One year after the transplant, Sharol and Marlene sought to meet each other. In an ironic twist of fate, the two found they lived just two miles apart.
“I still feel very happy to have helped someone else. It was so easy; the recovery time was easy. I would do it again if I could. I wish more people would try to donate.”
When her dad got sick and learned he needed a kidney transplant, Cindy Mark of Hillsboro, Oregon, didn’t hesitate to get tested. It just made sense to her that if she could save her dad’s life, she would. But when Cindy learned she wasn’t a match for her dad, she decided that she would just go ahead and save somebody else’s life. In October of 2010, she did.
Cindy was an altruistic donor. She doesn’t know and has never met her recipient. But watching her dad recover from his kidney transplant has given her a good idea of what her recipient may be going through.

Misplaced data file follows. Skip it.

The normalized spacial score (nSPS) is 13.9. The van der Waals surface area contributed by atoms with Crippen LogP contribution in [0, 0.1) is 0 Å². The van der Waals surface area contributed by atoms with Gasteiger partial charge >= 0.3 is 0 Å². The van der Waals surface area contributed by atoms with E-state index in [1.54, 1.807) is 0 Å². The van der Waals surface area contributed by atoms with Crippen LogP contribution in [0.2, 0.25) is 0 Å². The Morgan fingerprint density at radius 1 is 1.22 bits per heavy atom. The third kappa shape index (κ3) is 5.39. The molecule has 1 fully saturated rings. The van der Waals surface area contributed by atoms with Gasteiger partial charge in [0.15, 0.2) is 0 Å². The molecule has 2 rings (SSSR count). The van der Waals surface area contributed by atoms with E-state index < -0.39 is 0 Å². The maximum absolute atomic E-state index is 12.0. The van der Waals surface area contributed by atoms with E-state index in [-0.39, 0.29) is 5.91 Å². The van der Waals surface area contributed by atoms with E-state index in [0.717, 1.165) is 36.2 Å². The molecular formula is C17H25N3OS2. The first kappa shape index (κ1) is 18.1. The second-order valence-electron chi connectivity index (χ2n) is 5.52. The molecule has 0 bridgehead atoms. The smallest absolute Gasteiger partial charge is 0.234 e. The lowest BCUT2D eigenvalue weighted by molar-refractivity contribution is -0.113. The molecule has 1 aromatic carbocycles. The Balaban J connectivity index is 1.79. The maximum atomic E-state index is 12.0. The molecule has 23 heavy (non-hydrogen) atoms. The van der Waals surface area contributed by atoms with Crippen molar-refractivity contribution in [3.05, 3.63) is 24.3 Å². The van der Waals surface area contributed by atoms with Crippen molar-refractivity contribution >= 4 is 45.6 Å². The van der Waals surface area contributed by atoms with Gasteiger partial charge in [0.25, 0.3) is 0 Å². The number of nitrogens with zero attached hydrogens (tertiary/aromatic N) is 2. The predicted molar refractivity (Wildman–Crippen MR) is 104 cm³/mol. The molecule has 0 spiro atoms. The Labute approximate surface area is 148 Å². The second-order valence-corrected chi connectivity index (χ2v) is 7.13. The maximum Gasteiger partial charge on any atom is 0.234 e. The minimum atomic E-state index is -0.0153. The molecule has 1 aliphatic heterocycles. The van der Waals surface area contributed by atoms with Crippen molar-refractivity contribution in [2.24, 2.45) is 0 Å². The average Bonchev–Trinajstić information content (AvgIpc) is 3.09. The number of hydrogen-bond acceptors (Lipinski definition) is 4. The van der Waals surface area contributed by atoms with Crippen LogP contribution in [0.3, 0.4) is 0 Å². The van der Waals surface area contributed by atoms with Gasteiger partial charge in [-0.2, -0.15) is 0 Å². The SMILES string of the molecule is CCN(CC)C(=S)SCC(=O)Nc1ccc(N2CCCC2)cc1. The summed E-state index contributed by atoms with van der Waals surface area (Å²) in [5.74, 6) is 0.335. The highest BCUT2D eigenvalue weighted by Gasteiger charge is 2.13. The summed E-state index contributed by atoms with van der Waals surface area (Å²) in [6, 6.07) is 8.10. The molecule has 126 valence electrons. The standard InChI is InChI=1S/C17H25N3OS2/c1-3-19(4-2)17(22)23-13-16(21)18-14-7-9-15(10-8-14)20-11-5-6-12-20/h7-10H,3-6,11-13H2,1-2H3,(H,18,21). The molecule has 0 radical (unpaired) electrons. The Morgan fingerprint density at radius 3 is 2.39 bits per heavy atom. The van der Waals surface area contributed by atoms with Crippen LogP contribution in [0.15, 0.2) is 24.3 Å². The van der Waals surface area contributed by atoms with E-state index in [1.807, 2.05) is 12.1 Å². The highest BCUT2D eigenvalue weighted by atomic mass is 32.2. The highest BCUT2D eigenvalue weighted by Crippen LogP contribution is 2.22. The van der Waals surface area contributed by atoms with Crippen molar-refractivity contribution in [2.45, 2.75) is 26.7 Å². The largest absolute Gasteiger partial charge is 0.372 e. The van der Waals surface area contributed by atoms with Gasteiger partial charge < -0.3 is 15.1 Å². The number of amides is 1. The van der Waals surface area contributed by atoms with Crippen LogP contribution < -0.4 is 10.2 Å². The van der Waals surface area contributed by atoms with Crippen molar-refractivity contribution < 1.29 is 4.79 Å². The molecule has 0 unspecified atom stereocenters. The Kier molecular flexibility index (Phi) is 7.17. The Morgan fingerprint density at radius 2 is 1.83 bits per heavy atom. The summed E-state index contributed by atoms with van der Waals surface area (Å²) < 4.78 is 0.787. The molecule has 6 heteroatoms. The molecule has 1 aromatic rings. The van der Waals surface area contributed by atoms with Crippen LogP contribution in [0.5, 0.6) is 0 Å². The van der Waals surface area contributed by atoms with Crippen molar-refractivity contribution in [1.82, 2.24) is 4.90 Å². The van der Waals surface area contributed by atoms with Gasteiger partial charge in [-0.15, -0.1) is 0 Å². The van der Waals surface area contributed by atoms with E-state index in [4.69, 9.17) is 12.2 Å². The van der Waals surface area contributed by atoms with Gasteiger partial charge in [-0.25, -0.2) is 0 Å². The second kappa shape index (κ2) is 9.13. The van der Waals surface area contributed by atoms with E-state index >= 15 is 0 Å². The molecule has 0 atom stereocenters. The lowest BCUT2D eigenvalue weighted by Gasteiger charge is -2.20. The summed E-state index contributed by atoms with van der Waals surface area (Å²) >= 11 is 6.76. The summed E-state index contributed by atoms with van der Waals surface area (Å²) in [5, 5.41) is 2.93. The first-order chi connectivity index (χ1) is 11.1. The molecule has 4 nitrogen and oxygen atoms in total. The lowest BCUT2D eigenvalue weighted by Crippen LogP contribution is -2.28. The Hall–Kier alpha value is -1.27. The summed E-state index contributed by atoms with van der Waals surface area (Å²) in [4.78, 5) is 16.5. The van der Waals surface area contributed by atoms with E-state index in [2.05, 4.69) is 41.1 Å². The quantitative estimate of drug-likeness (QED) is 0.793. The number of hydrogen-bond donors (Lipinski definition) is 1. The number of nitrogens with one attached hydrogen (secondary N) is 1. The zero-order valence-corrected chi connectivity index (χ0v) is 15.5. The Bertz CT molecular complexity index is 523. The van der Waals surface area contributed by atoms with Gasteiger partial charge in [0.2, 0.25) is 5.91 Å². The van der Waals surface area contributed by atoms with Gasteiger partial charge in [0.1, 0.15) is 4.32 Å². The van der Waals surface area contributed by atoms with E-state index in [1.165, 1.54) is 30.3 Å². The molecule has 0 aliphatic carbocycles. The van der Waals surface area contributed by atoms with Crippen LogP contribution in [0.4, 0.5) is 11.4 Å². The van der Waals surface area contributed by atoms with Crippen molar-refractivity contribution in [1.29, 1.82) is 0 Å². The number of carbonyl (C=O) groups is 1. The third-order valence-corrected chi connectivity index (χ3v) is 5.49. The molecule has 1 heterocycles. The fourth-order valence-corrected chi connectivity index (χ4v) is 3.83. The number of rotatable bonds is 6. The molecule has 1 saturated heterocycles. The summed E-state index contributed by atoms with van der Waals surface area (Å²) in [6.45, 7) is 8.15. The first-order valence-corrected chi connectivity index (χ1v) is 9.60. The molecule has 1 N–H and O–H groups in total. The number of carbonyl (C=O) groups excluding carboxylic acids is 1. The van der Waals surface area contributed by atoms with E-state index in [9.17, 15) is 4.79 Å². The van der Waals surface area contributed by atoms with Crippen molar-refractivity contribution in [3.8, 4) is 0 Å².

“I can only hope that the changes in my recipient’s health have been similar to the improvements I’ve seen in my dad since his transplant. Dad’s life was miserable while he was waiting. The dialysis made him sick and severely limited his activities, but his health improved dramatically after his kidney transplant.”
Cindy doesn’t regret her decision to be a living donor at all. In fact, she insists, “I still feel very happy to have helped someone else. It was so easy; the recovery time was easy. I would do it again if I could. I wish more people would try to donate.”